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The Quad's Next Chapter

As competition with China continues across the Indo-Pacific, the Quad—the partnership between the United States, Japan, Australia, and India—stands at a crossroads. How can the group counter Beijing’s influence moving forward? Marshall M. Bouton Fellow for Asia Studies Karl Friedhoff offers recommendations in a new report

“The Quad needs to better balance its portfolio and how it messages that portfolio. The overt promotion of the security agenda is actively undermining perceptions of the Quad’s ability to engage on development and prosperity,” he writes. “Committing to an agenda that brings the people of the region, not its seas, to the fore of the Quad mission should be a top priority.” 

Read the full report

The Data Dimension

What do Americans think of the US military presence in Asia? In 2022, nearly two-thirds were in favor of keeping troop levels in the Asia-Pacific the same, 18 percent supported an increase, and 15 percent a decrease. Stay tuned for more 2023 Chicago Council Survey data about US relationships in the region coming soon!

What We're Watching

  • Rising rents and stagnant wages: Join San Francisco Federal Reserve Bank President Mary Daly for a conversation on the economic challenges facing the next generation and potential solutions.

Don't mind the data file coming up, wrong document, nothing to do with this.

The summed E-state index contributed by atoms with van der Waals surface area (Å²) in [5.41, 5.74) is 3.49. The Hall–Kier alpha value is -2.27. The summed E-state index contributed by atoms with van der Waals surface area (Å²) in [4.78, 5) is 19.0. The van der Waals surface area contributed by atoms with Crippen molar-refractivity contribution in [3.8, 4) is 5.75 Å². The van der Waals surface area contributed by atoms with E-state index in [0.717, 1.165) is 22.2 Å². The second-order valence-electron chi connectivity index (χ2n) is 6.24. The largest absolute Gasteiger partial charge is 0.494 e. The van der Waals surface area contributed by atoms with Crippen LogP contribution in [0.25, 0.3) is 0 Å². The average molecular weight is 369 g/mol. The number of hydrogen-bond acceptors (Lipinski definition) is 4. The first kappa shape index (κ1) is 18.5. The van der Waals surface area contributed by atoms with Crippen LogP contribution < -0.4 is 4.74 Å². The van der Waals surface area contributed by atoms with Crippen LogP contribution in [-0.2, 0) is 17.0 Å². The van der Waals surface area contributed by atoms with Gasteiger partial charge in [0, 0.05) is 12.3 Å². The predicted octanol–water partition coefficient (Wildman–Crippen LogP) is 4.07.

• French laïcité: The expulsion of Muslim schoolgirls for refusing to remove their abayas is raising questions about French secularism. The Council’s Ariel Schwartz joins Deep Dish to discuss the struggle to balance religious diversity with national identity.  
  • A new war on drugs: “Calls to invade Mexico by Republicans point to a general tendency in US foreign policy to militarize problems," argues Nonresident Fellow Paul Poast. He looks at the fentanyl crisis as an example in World Politics Review
  • US views on trade: Both the American public and foreign policy leaders increasingly support sourcing goods and supply chains from friendly countries even if it means higher prices, Nonresident Fellow Josh Busby writes in Running Numbers.    

Ask an Expert

Why is the Biden administration asking Congress to approve billions of dollars in additional aid to Ukraine?
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“Given what's going on in Ukraine, the kinds of brutality we're seeing every day, it is critical that Ukraine have the means to both defend itself and its cities against the kind of brutal, undiscriminating attacks and to continue the counteroffensive that's finally starting to show real progress. This is the last moment at which to pull the plug on Ukraine. It is absolutely vital we continue it.” 

—Council CEO Ivo Daalder on CBS News ​​​​​​

About the Author
Communications Officer
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As the communications officer for the Lester Crown Center, Libby Berry works to connect audiences with foreign policy research and analysis.
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